I have, in the last couple of days, had a really serious conversation, about his attitude to me, under the threat, I will take him home early from South Africa. Actually has believed me for once and we have had a few easier days! So you can curb some of this bad behaviour. I'm afraid, I have the attitude, life is "£&@&£" for both of us, I need to be treated with respect, to be able to do the never ending and increasing intimate tasks I now have to perform! Obviously, I can't answer you about your husband hurting you, is he still capable? I would a firm conversation with him now, before you get anywhere near that point!

    Lots of love


  • I think the anger comes from frustration. I know when Brian gets frustrated he shakes his fists and swears (never swore before psp). He has never tried to hurt anyone but he is scary when he flips but it is short lived thank god.

    Don't forget they are dependent (or will) on other people for there every need. The fights we had about going to bed and getting up. He had me so I didn't know if I was on my feet or head. He would even decide he wanted to go to bed just as I was cooking dinner or he wanted to get up at silly o'clock and if I refused he would get frustrated and angry. But after a good talking to we set out some rules and it has worked well.

    you must set ground rules as to what behaviour is acceptable and what is not. Hope things settle down soon. Janexx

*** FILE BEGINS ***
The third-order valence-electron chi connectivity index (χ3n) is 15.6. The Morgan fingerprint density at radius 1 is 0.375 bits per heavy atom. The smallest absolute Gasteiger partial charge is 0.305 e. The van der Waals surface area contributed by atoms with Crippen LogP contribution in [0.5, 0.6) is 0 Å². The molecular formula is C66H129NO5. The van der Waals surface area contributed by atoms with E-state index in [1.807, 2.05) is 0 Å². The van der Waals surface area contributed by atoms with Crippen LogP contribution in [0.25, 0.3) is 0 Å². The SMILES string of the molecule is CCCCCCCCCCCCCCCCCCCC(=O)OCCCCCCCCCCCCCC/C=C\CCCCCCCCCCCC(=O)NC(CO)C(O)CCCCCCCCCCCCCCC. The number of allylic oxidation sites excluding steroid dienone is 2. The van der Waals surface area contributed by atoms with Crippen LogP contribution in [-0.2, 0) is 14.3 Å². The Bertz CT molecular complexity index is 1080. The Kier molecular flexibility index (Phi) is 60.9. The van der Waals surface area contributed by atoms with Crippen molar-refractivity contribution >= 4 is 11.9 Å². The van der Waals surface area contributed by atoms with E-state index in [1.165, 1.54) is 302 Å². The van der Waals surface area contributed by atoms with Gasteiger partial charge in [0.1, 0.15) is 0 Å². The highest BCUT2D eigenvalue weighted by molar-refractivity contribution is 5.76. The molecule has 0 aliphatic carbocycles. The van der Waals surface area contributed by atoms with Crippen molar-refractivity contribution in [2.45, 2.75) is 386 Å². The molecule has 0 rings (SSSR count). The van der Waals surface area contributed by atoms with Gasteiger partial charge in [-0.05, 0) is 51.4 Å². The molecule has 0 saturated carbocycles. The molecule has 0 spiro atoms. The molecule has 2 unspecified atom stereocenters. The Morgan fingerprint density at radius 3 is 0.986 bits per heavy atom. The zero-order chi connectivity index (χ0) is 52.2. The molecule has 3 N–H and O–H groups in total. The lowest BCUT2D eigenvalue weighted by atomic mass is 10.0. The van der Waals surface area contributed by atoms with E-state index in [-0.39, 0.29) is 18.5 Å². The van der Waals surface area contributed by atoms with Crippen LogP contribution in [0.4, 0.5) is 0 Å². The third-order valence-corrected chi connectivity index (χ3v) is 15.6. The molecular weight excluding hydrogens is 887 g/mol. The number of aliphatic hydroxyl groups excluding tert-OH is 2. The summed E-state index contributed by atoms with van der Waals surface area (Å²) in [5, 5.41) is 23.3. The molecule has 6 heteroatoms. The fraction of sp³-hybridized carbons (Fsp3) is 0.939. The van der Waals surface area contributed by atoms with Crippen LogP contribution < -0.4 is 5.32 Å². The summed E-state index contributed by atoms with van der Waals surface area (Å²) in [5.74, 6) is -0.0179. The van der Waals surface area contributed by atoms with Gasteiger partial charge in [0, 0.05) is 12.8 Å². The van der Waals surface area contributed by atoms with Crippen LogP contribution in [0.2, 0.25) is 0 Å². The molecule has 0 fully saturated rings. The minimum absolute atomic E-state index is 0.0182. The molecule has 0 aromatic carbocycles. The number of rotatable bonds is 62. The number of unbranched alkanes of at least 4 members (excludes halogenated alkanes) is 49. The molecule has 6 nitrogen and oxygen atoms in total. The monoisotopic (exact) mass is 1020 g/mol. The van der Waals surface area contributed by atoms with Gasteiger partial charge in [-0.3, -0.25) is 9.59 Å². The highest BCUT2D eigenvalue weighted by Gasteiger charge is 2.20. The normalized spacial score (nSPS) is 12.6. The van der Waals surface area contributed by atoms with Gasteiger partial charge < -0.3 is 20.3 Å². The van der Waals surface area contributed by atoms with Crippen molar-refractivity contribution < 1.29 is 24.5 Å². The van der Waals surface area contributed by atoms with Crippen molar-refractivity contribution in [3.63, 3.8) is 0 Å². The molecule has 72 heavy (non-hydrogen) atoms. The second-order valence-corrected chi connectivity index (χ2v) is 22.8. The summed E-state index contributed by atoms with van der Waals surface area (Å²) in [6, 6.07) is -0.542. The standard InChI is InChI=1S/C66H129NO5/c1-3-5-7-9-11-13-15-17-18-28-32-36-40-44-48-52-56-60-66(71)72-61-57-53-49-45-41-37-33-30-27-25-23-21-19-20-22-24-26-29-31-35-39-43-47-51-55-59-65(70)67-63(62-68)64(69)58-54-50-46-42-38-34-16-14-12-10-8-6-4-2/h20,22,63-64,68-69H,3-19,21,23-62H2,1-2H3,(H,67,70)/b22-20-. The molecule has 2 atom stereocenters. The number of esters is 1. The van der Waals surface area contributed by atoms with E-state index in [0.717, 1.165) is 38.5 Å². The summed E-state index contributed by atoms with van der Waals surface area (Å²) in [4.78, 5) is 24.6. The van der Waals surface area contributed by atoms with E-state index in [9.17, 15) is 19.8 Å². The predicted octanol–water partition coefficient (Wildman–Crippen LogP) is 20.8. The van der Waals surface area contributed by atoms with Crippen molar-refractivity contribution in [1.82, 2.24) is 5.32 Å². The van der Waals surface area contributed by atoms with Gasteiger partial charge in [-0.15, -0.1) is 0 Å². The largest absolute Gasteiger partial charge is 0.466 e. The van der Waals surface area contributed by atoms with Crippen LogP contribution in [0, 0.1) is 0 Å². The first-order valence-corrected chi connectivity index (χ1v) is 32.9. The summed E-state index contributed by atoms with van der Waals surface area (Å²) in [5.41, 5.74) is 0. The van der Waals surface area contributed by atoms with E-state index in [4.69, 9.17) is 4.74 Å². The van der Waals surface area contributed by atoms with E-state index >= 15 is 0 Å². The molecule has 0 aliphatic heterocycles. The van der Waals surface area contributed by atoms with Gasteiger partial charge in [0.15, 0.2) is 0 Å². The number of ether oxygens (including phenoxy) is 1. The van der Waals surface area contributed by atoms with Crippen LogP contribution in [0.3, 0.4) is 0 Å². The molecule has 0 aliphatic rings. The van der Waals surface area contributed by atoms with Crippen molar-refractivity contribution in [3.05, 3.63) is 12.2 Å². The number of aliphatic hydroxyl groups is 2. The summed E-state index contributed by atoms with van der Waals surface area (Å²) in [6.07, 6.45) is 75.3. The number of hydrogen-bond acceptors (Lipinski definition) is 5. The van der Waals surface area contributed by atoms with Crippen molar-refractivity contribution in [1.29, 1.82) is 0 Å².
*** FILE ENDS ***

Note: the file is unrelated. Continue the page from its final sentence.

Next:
• Hi BeckyandMel

    My husband has CBD and has often been very aggressive in his mood, it may sound funny when you read this but luckily he has only managed to squeeze my fingers.....my knuckles have been quite sore and it has had me in tears but now he stops as soon as I say tell him he is hurting my fingers.

    His mobility makes him unable to hurt me any other way, I can dodge him and he hasn't got much strength anyway.Of course I know he can't help it when he has been aggressive because he was never like that before the illness and hard as it may be at times, you have to remember that

    Den B x

  • Oh my, I am learning so much from you all, I had these nasty times at the beginning, after many tears things hav calmed down now. It really has been all about me understanding this horrible thing, I am so very much more patient now and feel so bad that I did not understand his illness. Consultant told me to google it !!!!!

  • Hi all when you read different things it brings it all back, when I am helping George he squeezes my arm it really hurts, he gets worked up if someone is here and he can't express himself. The other day he said that I told the doctor he had PSP which I never, it must be this illness, wish I had more patients feel at the end of my patients. Well good luck Yvonne xxxxxx sun is out again today at least we can get out in the garden, George won't come out says it is to cold xxxxx